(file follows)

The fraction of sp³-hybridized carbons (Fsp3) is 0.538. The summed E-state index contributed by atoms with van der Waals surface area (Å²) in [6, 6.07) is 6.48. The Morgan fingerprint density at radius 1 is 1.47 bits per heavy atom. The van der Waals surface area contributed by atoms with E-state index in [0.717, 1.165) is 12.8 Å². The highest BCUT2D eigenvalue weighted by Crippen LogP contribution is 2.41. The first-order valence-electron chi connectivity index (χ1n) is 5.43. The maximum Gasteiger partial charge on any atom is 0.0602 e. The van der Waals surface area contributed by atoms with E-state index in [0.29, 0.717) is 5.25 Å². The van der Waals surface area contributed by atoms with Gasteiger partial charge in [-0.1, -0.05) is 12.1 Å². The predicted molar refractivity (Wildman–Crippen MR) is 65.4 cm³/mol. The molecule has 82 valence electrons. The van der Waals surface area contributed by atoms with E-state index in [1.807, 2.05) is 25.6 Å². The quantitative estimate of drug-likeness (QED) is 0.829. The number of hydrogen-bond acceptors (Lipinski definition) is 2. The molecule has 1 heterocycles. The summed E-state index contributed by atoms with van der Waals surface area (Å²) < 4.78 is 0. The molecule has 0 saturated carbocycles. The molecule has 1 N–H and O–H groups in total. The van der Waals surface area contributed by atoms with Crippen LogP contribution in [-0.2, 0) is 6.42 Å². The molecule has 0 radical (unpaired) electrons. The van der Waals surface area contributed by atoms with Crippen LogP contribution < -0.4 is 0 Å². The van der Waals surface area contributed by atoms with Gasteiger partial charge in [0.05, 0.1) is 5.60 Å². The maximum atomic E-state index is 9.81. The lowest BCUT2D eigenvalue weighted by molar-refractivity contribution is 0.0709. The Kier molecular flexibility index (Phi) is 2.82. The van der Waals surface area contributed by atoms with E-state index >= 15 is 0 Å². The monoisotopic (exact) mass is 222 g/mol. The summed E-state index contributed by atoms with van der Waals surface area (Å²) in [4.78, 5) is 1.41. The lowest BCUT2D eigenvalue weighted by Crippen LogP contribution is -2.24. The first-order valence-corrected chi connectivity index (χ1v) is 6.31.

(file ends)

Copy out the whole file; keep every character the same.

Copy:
The fraction of sp³-hybridized carbons (Fsp3) is 0.538. The summed E-state index contributed by atoms with van der Waals surface area (Å²) in [6, 6.07) is 6.48. The Morgan fingerprint density at radius 1 is 1.47 bits per heavy atom. The van der Waals surface area contributed by atoms with E-state index in [0.717, 1.165) is 12.8 Å². The highest BCUT2D eigenvalue weighted by Crippen LogP contribution is 2.41. The first-order valence-electron chi connectivity index (χ1n) is 5.43. The maximum Gasteiger partial charge on any atom is 0.0602 e. The van der Waals surface area contributed by atoms with E-state index in [0.29, 0.717) is 5.25 Å². The van der Waals surface area contributed by atoms with Gasteiger partial charge in [-0.1, -0.05) is 12.1 Å². The predicted molar refractivity (Wildman–Crippen MR) is 65.4 cm³/mol. The molecule has 82 valence electrons. The van der Waals surface area contributed by atoms with E-state index in [1.807, 2.05) is 25.6 Å². The quantitative estimate of drug-likeness (QED) is 0.829. The number of hydrogen-bond acceptors (Lipinski definition) is 2. The molecule has 1 heterocycles. The summed E-state index contributed by atoms with van der Waals surface area (Å²) < 4.78 is 0. The molecule has 0 saturated carbocycles. The molecule has 1 N–H and O–H groups in total. The van der Waals surface area contributed by atoms with Crippen LogP contribution in [-0.2, 0) is 6.42 Å². The molecule has 0 radical (unpaired) electrons. The van der Waals surface area contributed by atoms with Crippen LogP contribution < -0.4 is 0 Å². The van der Waals surface area contributed by atoms with Gasteiger partial charge in [0.05, 0.1) is 5.60 Å². The maximum atomic E-state index is 9.81. The lowest BCUT2D eigenvalue weighted by molar-refractivity contribution is 0.0709. The Kier molecular flexibility index (Phi) is 2.82. The van der Waals surface area contributed by atoms with E-state index >= 15 is 0 Å². The monoisotopic (exact) mass is 222 g/mol. The summed E-state index contributed by atoms with van der Waals surface area (Å²) in [4.78, 5) is 1.41. The lowest BCUT2D eigenvalue weighted by Crippen LogP contribution is -2.24. The first-order valence-corrected chi connectivity index (χ1v) is 6.31.